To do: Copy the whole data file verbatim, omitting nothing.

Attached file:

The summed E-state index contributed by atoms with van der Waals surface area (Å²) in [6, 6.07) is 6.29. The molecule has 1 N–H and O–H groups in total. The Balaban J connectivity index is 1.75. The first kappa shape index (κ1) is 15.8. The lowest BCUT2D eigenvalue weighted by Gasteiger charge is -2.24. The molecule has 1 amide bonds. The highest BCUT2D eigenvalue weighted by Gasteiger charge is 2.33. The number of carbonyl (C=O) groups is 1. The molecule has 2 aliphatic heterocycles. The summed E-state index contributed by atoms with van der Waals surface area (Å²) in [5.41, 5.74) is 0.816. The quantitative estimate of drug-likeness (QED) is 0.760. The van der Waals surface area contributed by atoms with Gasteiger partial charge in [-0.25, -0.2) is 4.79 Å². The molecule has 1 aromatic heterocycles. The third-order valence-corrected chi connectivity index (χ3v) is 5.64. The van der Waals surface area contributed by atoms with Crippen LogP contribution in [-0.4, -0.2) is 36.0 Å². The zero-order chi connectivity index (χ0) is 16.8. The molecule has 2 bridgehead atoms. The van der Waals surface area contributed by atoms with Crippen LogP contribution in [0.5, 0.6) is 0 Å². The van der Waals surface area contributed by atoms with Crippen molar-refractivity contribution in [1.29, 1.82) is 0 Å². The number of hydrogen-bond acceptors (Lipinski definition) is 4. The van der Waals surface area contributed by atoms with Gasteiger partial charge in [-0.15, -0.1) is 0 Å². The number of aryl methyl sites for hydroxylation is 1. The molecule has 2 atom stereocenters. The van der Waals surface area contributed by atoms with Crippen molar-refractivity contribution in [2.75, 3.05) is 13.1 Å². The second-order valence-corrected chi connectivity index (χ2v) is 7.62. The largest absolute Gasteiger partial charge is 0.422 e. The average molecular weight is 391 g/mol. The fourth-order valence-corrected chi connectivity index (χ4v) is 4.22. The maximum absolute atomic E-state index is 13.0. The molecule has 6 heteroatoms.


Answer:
The summed E-state index contributed by atoms with van der Waals surface area (Å²) in [6, 6.07) is 6.29. The molecule has 1 N–H and O–H groups in total. The Balaban J connectivity index is 1.75. The first kappa shape index (κ1) is 15.8. The lowest BCUT2D eigenvalue weighted by Gasteiger charge is -2.24. The molecule has 1 amide bonds. The highest BCUT2D eigenvalue weighted by Gasteiger charge is 2.33. The number of carbonyl (C=O) groups is 1. The molecule has 2 aliphatic heterocycles. The summed E-state index contributed by atoms with van der Waals surface area (Å²) in [5.41, 5.74) is 0.816. The quantitative estimate of drug-likeness (QED) is 0.760. The van der Waals surface area contributed by atoms with Gasteiger partial charge in [-0.25, -0.2) is 4.79 Å². The molecule has 1 aromatic heterocycles. The third-order valence-corrected chi connectivity index (χ3v) is 5.64. The van der Waals surface area contributed by atoms with Crippen LogP contribution in [-0.4, -0.2) is 36.0 Å². The zero-order chi connectivity index (χ0) is 16.8. The molecule has 2 bridgehead atoms. The van der Waals surface area contributed by atoms with Crippen LogP contribution in [0.5, 0.6) is 0 Å². The van der Waals surface area contributed by atoms with Crippen molar-refractivity contribution in [1.29, 1.82) is 0 Å². The number of hydrogen-bond acceptors (Lipinski definition) is 4. The van der Waals surface area contributed by atoms with Gasteiger partial charge in [-0.15, -0.1) is 0 Å². The number of aryl methyl sites for hydroxylation is 1. The molecule has 2 atom stereocenters. The van der Waals surface area contributed by atoms with Crippen molar-refractivity contribution in [2.75, 3.05) is 13.1 Å². The second-order valence-corrected chi connectivity index (χ2v) is 7.62. The largest absolute Gasteiger partial charge is 0.422 e. The average molecular weight is 391 g/mol. The fourth-order valence-corrected chi connectivity index (χ4v) is 4.22. The maximum absolute atomic E-state index is 13.0. The molecule has 6 heteroatoms.